Red Pill, Blue Pill

“There is no fate but what we make.” – Terminator 2

The hope for someone who was predisposed to development of disease due to early stress/trauma is emphasized through the concept of neuroplasticity and human ability to adapt throughout life. Exploring epigenetic mechanisms of the reconsolidation process has led to the understanding that “repeated [memory] retrieval trials that occur consecutively or over a number of days result in memory extinction…this process results in a reduction of fear and anxiety with memories for traumatic events,” (19). While the body may be engraved on a cellular level, the mind can alter those DNA expressions or repressions. This is undoubtedly, a formidable task. It requires persistence, consistent effort. Those who suffer from PTSD (post-traumatic stress disorder) and depression struggle to achieve this without a support network, thus highlighting the need to supply the necessary systems to help them forge neuroplastic changes until they can provide it for themselves.

“Adapting to a constantly changing environment requires the ability to acquire new behaviors and change old ones in response to environmental contingencies. For this reason, much of our behavior is controlled by its consequences…These experiences are learned and remembered through several well-defined neural circuits that are involved in acquisition, consolidation, and expression of memories,” (52). For years, memories were thought to be stable once formed. However, researchers are now exploring the human potential to alter memories after they have been consolidated. The process of reconsolidation “is a unique stage in which memory content can be modified” (14). This possibility is remarkable and encouraging as it indicates that the human experience can be mediated through deliberate efforts to initiate neuroplastic changes in the brain. For those suffering from PTSD and depression these findings are life changing.

The tendency towards psychiatric diseases like PTSD or depression can be grooved at a young age. “In adaptation to a stressor, an organism reacts with epigenetic changes that lead to changes in gene expression profiles and in consequence to alterations of biological pathways and neuronal functioning. If the stressor overstrains the capacities of the organism to adapt, it can lead to maladaptive changes and dysregulation of biological systems…Early trauma can engrave biological marks and exert a life-long impact on health and disease trajectories,” (31). Trauma is particularly complicated because “stressors may be physiological or psychological. The effect of the stressor may be appraised by individuals differently, leading to responses that neuropsychologists term ‘resilient’ or ‘susceptible’,” (118). A resilient person will be able to withstand pressures and successfully cope with stress during subsequent exposures, one who is susceptible is vulnerable and more easily succumbs to events that traumatize him. As each individual will respond uniquely to the stressful stimulus, it is crucial to generate a multi-tiered approach to recovery and healing (antidepressants, dietary modifications, behavioral therapy all prove helpful in a variety of cases).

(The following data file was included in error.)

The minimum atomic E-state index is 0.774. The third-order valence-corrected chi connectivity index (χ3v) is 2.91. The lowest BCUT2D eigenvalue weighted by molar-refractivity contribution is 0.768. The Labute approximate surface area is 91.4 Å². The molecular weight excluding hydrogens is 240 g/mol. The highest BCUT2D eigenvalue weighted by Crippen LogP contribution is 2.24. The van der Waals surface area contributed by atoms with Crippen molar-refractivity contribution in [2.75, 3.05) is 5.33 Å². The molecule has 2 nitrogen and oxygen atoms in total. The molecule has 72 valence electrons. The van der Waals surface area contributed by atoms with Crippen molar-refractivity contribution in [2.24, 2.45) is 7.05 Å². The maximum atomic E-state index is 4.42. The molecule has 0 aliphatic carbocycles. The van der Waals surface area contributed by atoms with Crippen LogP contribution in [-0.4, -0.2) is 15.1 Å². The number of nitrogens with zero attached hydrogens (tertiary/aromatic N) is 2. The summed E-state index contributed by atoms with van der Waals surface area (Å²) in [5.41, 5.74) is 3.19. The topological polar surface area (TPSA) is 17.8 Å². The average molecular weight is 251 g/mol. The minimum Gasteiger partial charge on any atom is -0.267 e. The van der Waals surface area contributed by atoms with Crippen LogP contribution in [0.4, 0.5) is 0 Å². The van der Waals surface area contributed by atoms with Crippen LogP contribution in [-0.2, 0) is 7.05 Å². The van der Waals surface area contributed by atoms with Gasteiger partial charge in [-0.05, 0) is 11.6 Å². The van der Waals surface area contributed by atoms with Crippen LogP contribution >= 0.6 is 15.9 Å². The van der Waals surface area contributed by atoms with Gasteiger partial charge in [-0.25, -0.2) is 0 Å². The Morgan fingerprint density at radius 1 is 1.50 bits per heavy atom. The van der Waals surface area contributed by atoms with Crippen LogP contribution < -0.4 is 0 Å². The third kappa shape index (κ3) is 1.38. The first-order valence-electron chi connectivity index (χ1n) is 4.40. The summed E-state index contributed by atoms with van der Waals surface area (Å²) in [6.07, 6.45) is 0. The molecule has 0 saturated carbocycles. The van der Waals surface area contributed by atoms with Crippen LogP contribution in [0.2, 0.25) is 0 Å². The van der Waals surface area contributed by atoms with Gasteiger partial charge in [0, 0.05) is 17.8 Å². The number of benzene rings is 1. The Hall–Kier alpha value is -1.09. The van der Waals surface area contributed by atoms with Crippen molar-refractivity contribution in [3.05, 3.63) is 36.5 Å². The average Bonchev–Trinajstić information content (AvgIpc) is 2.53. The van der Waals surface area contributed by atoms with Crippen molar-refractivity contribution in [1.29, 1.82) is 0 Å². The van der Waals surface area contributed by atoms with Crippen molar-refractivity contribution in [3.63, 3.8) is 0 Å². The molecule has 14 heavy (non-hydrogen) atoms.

David Goggins embodies exactly how a man may alter body and mind over the course of his life. Through repeated trauma and failures, this mighty warrior broke his barriers and now inspires others.

Recommended Links:

Fundamentals of Epigenetics

Neuroplasticity, Norman Doidge

Trauma, healing, and the Somatic Experience


Akbarian, Schahram, and Farah Lubin, editors. Molecular Biology and Translational Science: Epigenetics and Neuroplasticity, Evidence and Debate. vol. 128 128, Elsevier, 2014.



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